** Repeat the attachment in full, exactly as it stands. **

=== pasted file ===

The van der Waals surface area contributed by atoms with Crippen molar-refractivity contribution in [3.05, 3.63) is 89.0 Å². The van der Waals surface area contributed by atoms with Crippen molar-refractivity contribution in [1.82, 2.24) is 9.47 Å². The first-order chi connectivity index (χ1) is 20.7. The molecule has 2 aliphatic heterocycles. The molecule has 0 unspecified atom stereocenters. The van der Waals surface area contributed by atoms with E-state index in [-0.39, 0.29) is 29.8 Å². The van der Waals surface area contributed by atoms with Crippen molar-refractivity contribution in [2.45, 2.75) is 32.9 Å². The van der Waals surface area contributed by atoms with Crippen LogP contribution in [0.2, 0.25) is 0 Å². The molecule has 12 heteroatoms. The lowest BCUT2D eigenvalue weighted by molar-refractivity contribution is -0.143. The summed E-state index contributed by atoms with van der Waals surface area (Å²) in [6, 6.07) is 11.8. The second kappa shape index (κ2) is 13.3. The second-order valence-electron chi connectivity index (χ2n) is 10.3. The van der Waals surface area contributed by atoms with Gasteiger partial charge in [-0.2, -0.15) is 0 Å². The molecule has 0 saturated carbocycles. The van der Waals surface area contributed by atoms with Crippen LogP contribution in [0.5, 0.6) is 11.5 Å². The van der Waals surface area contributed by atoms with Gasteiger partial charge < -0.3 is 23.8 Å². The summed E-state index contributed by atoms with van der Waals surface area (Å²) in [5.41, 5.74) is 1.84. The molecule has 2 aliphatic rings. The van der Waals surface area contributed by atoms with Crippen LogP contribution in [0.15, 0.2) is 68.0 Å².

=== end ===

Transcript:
The van der Waals surface area contributed by atoms with Crippen molar-refractivity contribution in [3.05, 3.63) is 89.0 Å². The van der Waals surface area contributed by atoms with Crippen molar-refractivity contribution in [1.82, 2.24) is 9.47 Å². The first-order chi connectivity index (χ1) is 20.7. The molecule has 2 aliphatic heterocycles. The molecule has 0 unspecified atom stereocenters. The van der Waals surface area contributed by atoms with E-state index in [-0.39, 0.29) is 29.8 Å². The van der Waals surface area contributed by atoms with Crippen molar-refractivity contribution in [2.45, 2.75) is 32.9 Å². The van der Waals surface area contributed by atoms with Crippen LogP contribution in [0.2, 0.25) is 0 Å². The molecule has 12 heteroatoms. The lowest BCUT2D eigenvalue weighted by molar-refractivity contribution is -0.143. The summed E-state index contributed by atoms with van der Waals surface area (Å²) in [6, 6.07) is 11.8. The second kappa shape index (κ2) is 13.3. The second-order valence-electron chi connectivity index (χ2n) is 10.3. The van der Waals surface area contributed by atoms with Gasteiger partial charge in [-0.2, -0.15) is 0 Å². The molecule has 0 saturated carbocycles. The van der Waals surface area contributed by atoms with Crippen LogP contribution in [0.5, 0.6) is 11.5 Å². The van der Waals surface area contributed by atoms with Gasteiger partial charge < -0.3 is 23.8 Å². The summed E-state index contributed by atoms with van der Waals surface area (Å²) in [5.41, 5.74) is 1.84. The molecule has 2 aliphatic rings. The van der Waals surface area contributed by atoms with Crippen LogP contribution in [0.15, 0.2) is 68.0 Å².